Canaiolo bianco is this week’s indigenous Italian varietal. Most people have heard of its more famous cousin, the Canaiolo Nero which is used in a number of well-known Tuscan wines including Vino Nobile di Montepulciano which I was serving on Tuesday.
Canaiolo bianco instead is the lesser known grape but is also grown in Tuscany as well as in Umbria. It is a somewhat neutral grape but does have good structure.
Traditionally is has been used as a blending grape with Trebbiano Toscano and Malvasia. It is used in the wines of Oriveto which many a traveler has tasted when visiting that city and its opulent cathedral. I remember very well drinking an Oriveto white while gazing at the cathedral on my first trip to Umbria lo those many years ago. At the time, I had no idea what I was drinking or what grapes it contained, I’d just turned legal in my imbibing odyssey.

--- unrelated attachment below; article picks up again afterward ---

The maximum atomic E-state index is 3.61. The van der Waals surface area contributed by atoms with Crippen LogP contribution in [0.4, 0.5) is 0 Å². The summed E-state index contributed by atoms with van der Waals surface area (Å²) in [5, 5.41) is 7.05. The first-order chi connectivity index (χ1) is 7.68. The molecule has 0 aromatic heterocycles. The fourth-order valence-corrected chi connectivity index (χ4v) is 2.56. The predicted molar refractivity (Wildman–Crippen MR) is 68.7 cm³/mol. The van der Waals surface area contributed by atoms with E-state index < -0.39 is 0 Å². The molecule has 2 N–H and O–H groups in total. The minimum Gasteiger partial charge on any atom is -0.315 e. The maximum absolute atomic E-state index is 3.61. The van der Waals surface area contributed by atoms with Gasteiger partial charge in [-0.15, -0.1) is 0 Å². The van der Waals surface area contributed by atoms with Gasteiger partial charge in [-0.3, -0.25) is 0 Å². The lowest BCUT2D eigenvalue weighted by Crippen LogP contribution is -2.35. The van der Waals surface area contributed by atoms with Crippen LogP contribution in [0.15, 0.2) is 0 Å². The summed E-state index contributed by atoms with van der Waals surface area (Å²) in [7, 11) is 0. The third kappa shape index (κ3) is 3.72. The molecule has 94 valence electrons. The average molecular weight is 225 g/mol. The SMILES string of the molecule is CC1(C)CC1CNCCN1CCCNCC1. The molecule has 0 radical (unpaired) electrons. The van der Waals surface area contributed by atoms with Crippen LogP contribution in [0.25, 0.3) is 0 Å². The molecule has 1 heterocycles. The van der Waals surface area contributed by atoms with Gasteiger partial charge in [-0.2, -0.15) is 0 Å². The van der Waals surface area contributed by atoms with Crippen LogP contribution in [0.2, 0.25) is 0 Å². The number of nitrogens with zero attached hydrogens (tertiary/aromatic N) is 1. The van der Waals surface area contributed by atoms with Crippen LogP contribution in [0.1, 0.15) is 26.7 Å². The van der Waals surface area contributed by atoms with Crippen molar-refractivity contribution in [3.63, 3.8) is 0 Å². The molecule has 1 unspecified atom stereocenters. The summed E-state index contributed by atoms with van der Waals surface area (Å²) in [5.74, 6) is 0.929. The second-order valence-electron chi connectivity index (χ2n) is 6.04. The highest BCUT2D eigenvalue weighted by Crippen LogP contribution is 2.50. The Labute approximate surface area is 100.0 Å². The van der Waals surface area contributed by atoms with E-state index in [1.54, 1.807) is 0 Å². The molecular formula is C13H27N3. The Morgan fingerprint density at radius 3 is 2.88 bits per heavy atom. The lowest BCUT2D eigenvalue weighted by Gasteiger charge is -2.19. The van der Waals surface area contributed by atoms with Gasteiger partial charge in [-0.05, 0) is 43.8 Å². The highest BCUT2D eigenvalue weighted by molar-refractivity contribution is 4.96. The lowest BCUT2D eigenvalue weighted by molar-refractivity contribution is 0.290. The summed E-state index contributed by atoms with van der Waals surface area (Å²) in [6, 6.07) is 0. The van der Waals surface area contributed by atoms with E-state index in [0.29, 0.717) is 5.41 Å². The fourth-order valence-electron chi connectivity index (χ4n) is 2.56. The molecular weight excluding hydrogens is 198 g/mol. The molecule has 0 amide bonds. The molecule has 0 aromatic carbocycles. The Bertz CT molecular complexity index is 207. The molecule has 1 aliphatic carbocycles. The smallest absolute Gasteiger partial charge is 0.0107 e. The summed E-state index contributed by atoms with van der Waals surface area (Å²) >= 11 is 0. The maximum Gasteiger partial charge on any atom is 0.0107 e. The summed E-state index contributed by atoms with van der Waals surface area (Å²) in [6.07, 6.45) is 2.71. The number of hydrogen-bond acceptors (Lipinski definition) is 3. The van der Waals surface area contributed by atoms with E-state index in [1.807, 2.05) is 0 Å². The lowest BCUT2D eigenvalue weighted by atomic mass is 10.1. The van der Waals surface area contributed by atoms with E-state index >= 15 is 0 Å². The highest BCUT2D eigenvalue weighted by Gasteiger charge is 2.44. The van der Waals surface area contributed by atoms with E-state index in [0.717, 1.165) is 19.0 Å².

Throughout my travels, I have never happened upon a Canaiolo bianco in purezza. I doubt I will but you never know. All of this talk of Tuscany and Umbria is making me want to hop on a plane even though I know they are covered by snow. All the more reason to visit perhaps..